Chris Whittle: still thinking big
Right now, you say the government spends about 100 times more on healthcare R&D than education. But that's not counting what goes on in the hundreds of graduate schools of education. Don't you think that qualifies as R&D?
There is a good deal of "R" out there in education. There's almost no "D." "D" is when you operationalize "R." "R" might lead you to an insight. "D" is now what do you do to actually bring that into a school, change how a school operates, change how a school behaves, and actually get some results changed. So "R" might tell you leadership at the school level is critical. "D" might show you how to double or triple principal pay so that you actually get the kind of leaders that you need at those schools.
You argue in your book that under Edison's current business modelwhich partners your company with public school clientsstudents in your schools are achieving academic gains above national norms. But you say your phone still isn't ringing off the hook, and some critics regard Edison as a spectacular flop. Now you maintain you can reshape American education and eradicate failing schools by 2030. With all due respect, given your experience, why do you think people should listen to your advice?
The greatest intellectual property that Edison currently owns are all the mistakes we've made over the last 15 years. In fact, if you go back and read a little bit about Thomas Edison, at one particular point, when they were taking the furniture out of his house, they asked him, "What did you learn from all this?" and he said, "I've learned the 500 ways not to make a light bulb."
One of the things I want to be clear about is: We've been far from perfect, but we've been incredibly relentless in our pursuit of what the answers are. We've done 15 years in the trenches. Very few people actually get to be in the trenches for very long in this. [The average tenure of big-city school superintendents is less than four years.] I think I'm the longest serving head of a major system of schools in the U.S. And that is incredibly valuable. If you're in it, and you stay in it, you learn every year. I'm not saying that I'm the only voice that should be listened to, but it's one voice.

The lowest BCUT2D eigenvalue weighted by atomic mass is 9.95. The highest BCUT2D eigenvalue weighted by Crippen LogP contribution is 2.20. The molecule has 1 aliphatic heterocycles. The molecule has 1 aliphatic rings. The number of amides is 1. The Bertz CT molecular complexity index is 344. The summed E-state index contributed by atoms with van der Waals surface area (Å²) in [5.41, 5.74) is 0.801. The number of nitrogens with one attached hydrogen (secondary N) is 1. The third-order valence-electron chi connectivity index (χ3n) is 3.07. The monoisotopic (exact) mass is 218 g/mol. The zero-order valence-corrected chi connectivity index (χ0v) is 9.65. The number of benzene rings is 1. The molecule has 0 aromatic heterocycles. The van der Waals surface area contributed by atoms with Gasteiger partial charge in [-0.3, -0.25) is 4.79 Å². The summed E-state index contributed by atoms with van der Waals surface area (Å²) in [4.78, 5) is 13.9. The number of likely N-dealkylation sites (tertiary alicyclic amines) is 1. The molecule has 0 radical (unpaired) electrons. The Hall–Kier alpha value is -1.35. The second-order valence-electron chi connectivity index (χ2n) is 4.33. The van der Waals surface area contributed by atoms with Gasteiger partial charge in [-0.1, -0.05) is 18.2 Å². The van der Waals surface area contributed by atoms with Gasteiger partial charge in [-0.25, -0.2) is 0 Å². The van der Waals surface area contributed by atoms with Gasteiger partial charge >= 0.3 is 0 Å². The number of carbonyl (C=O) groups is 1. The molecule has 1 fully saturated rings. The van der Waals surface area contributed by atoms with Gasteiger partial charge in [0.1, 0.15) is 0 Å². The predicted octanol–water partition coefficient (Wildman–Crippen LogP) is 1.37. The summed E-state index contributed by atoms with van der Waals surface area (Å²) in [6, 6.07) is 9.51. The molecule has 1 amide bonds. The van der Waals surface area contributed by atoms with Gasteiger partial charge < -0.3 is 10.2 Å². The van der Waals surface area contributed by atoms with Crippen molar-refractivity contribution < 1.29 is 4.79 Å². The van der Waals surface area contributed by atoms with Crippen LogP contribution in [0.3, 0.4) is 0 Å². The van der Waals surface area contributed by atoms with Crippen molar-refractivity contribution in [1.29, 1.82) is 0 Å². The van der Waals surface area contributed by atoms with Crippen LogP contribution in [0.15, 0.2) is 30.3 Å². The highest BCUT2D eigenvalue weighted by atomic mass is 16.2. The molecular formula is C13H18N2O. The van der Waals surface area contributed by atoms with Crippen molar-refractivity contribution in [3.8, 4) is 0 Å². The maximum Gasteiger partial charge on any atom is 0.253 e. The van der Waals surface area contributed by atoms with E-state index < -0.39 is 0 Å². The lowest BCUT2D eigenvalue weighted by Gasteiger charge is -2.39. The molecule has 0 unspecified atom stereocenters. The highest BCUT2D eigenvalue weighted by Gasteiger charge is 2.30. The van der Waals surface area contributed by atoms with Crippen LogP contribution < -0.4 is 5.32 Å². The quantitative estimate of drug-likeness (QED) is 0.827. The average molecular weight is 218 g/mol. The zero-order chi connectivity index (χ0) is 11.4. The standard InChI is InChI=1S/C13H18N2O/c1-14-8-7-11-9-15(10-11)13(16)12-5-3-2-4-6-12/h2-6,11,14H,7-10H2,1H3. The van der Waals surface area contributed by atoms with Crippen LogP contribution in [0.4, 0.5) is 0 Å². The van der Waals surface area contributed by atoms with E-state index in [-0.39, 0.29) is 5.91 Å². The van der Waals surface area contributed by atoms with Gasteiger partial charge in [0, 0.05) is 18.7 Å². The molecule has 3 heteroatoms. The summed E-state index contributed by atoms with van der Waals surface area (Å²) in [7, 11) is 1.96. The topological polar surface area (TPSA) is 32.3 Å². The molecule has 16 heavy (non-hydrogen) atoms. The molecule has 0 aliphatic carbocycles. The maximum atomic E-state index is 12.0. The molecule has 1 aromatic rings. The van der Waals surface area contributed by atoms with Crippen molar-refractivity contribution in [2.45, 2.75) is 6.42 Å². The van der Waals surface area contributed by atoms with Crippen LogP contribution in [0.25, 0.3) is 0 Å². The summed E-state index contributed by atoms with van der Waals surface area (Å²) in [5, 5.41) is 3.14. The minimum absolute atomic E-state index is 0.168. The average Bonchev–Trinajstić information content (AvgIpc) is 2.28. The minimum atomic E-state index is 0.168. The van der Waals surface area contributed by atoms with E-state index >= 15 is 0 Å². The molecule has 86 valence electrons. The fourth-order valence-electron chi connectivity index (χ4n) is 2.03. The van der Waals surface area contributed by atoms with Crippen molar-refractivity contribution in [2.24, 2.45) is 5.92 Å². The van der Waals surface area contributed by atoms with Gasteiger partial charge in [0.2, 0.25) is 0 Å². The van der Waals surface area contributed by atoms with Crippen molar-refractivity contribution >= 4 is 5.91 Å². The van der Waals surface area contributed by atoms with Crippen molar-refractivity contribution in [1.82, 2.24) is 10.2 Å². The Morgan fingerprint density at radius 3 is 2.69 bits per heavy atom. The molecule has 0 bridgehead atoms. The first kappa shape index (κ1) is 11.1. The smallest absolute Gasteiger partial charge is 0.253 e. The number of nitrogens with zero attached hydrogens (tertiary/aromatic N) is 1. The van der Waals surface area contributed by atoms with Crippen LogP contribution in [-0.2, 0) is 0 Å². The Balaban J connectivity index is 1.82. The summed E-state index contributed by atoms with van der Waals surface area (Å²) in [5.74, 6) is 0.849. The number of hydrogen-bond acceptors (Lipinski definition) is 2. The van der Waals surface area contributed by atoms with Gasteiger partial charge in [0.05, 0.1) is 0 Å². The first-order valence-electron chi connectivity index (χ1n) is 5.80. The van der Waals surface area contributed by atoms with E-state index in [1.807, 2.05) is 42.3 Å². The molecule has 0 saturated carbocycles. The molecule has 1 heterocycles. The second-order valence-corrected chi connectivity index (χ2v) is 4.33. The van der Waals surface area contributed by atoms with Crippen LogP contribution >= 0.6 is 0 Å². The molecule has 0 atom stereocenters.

You talk a lot about the complicated matrix of business, political, and educational concerns that have affected Edison's every decisionand that could complicate the reforms you envision going forward. Did you not foresee some of that?
"We were naive" is the simplest way to say it. We thought if you build a great school, everything else would work out. That just wasn't true. If you have a school that is having great difficulties and has had great difficulties for a long time, and has had the same leader for a long time, you might go, well, it would seem that a change of leadership is the right thing. Educationally, that might be right. But politically, that might be wrong. And you have to weigh those two things. We had examples where our students' achievement was double and triple peer group schools and we've been fired, and we're going, "How can that be?" We just didn't understand that achievement is not the only way this is sliced and diced.